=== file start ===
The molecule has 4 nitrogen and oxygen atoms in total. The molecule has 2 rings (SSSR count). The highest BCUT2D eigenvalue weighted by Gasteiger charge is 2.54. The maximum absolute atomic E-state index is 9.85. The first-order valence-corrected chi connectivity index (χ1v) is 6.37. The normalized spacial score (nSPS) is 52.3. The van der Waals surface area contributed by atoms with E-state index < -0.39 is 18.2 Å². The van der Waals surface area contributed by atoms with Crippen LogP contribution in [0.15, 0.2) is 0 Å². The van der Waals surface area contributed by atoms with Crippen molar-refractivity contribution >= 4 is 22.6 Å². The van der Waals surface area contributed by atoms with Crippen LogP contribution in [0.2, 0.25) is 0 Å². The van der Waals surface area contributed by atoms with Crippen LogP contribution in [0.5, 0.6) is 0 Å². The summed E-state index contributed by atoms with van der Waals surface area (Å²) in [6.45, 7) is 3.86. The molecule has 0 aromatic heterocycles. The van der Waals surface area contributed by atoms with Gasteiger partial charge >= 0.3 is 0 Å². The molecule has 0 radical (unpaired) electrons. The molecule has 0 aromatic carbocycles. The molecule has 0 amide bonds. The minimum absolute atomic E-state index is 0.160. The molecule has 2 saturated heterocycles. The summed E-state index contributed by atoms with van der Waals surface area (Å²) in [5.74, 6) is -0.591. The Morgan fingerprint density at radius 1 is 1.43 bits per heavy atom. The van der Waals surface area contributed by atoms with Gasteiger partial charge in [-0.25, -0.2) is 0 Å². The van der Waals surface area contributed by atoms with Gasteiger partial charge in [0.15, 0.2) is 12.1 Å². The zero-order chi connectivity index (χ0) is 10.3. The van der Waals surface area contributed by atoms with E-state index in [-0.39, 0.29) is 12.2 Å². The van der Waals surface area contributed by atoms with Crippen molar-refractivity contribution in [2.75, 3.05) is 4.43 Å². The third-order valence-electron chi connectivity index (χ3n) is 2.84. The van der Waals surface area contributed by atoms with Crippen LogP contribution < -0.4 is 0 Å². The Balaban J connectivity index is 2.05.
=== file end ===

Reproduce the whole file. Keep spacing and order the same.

The molecule has 4 nitrogen and oxygen atoms in total. The molecule has 2 rings (SSSR count). The highest BCUT2D eigenvalue weighted by Gasteiger charge is 2.54. The maximum absolute atomic E-state index is 9.85. The first-order valence-corrected chi connectivity index (χ1v) is 6.37. The normalized spacial score (nSPS) is 52.3. The van der Waals surface area contributed by atoms with E-state index < -0.39 is 18.2 Å². The van der Waals surface area contributed by atoms with Crippen LogP contribution in [0.15, 0.2) is 0 Å². The van der Waals surface area contributed by atoms with Crippen molar-refractivity contribution >= 4 is 22.6 Å². The van der Waals surface area contributed by atoms with Crippen LogP contribution in [0.2, 0.25) is 0 Å². The van der Waals surface area contributed by atoms with Crippen LogP contribution in [0.5, 0.6) is 0 Å². The summed E-state index contributed by atoms with van der Waals surface area (Å²) in [6.45, 7) is 3.86. The molecule has 0 aromatic heterocycles. The van der Waals surface area contributed by atoms with Gasteiger partial charge >= 0.3 is 0 Å². The molecule has 0 radical (unpaired) electrons. The molecule has 0 aromatic carbocycles. The molecule has 0 amide bonds. The minimum absolute atomic E-state index is 0.160. The molecule has 2 saturated heterocycles. The summed E-state index contributed by atoms with van der Waals surface area (Å²) in [5.74, 6) is -0.591. The Morgan fingerprint density at radius 1 is 1.43 bits per heavy atom. The van der Waals surface area contributed by atoms with Gasteiger partial charge in [-0.25, -0.2) is 0 Å². The van der Waals surface area contributed by atoms with Gasteiger partial charge in [0.15, 0.2) is 12.1 Å². The zero-order chi connectivity index (χ0) is 10.3. The van der Waals surface area contributed by atoms with E-state index in [-0.39, 0.29) is 12.2 Å². The van der Waals surface area contributed by atoms with Crippen molar-refractivity contribution in [2.75, 3.05) is 4.43 Å². The third-order valence-electron chi connectivity index (χ3n) is 2.84. The van der Waals surface area contributed by atoms with Crippen LogP contribution < -0.4 is 0 Å². The Balaban J connectivity index is 2.05.